30 Sep. 1989|
Woodworking basics mastering the essentials of craftsmanship,how to build wood sides for utility trailer,how to build an l-shaped wet bar - Try Out
This book evolved from the Basic Woodworking workshop that I began teaching in 1981 and still teach to this day.
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Class participants range from absolute beginners to experienced woodworkers who are competent with machinery but still need to master the hand skills so essential to fine craftsmanship. More experienced woodworkers can use it to master the classic furniture-making skills key to fine craftsmanship.
Like the course, this book presents indispensable information on wood characteristics, joinery, and tools, and then leads you through a series of projects that build upon one another sequentially.
Korn includes two attractive and useful projects -- a small bench and a side table with a door and drawer -- providing you the opportunity to practice skills and develop confidence with tools. Introduction to Woodworking Machines The Essential Tools Shop Safety The Table Saw The Bandsaw The Jointer The Thickness Planer The Drill Press The Radial-Arm Saw The Lathe The Chopsaw The Router The Shaper The Grinder Sanders 4. Introduction to Hand Tools The Workbench Measuring Tools Squares, Straightedges, and T-bevels Marking Tools Saws Drills Chisels Mallets Planes Spokeshaves Scrapers and Burnishers Files and Rasps Clamps The Working Environment Grinding and Sharpening 5. If you read this book and carefully work through the projects, you will establish a solid foundation in woodworking craftsmanship that will enable you to build beautiful furniture with confidence. PROJECT 4: Building a Small Bench The Design Process Making a Cutting List Selecting the Lumber Milling the Lumber Cutting Half-Blind Dovetails Cutting the Through-Wedged Mortise and Tenons Edge Treatment Gluing and Assembly Applying the Finish 9. More than anything, craftsmanship is a matter of attitude: why we choose to devote time to such a demanding endeavor, why we choose to make a certain object of a certain appearance, and how we go about it.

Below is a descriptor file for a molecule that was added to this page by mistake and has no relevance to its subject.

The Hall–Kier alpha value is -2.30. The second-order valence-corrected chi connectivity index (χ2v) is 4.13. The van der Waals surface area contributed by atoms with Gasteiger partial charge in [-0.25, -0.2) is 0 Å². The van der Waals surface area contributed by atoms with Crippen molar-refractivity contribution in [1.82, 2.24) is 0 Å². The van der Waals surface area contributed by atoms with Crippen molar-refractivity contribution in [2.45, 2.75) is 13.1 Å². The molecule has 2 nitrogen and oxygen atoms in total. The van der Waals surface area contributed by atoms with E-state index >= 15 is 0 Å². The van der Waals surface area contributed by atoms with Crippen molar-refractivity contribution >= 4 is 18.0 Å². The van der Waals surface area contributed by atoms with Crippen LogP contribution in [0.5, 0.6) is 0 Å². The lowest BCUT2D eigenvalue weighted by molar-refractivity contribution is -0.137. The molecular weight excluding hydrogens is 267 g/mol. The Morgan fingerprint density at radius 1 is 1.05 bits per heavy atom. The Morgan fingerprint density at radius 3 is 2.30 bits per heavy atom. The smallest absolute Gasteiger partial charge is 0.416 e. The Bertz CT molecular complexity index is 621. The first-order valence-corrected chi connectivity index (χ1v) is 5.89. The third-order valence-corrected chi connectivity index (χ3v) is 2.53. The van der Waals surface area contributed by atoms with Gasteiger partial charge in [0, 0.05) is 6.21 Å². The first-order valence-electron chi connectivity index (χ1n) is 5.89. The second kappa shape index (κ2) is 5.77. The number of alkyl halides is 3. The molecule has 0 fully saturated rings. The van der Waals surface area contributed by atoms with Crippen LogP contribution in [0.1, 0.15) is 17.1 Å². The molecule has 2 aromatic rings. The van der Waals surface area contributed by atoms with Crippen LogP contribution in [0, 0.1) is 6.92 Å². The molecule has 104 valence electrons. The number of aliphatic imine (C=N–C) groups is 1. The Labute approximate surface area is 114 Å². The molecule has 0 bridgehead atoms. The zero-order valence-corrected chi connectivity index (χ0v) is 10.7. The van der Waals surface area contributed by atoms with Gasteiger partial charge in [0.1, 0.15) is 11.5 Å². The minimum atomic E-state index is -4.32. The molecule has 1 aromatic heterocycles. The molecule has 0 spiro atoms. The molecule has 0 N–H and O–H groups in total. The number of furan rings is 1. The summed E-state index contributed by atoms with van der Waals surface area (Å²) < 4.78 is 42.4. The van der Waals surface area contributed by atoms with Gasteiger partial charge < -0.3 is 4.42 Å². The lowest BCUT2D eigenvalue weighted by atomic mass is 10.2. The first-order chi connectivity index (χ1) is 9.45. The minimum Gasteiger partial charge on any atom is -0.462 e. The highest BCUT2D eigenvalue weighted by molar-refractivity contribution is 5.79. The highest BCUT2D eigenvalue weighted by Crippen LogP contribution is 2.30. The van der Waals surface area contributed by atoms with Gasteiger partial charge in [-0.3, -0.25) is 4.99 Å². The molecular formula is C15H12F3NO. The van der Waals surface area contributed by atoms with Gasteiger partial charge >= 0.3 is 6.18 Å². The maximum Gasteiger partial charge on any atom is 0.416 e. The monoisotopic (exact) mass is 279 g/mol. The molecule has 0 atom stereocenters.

This care is implicit in every step of making the chairin drawing up the plans, choosing the wood, maintaining my tools, milling the rough lumber to size, cutting the joinery, planing, scraping, sanding, and applying the finish. The right way is the way that works best for you, and what works best is a balance between the time something takes, the tools available, the pleasure you seek in the process, and the quality of result you are looking for. In my shop I prefer hand tools over machinery for joining and smoothing surfaces; I like the quiet, the control, and the communication between my hand and the work.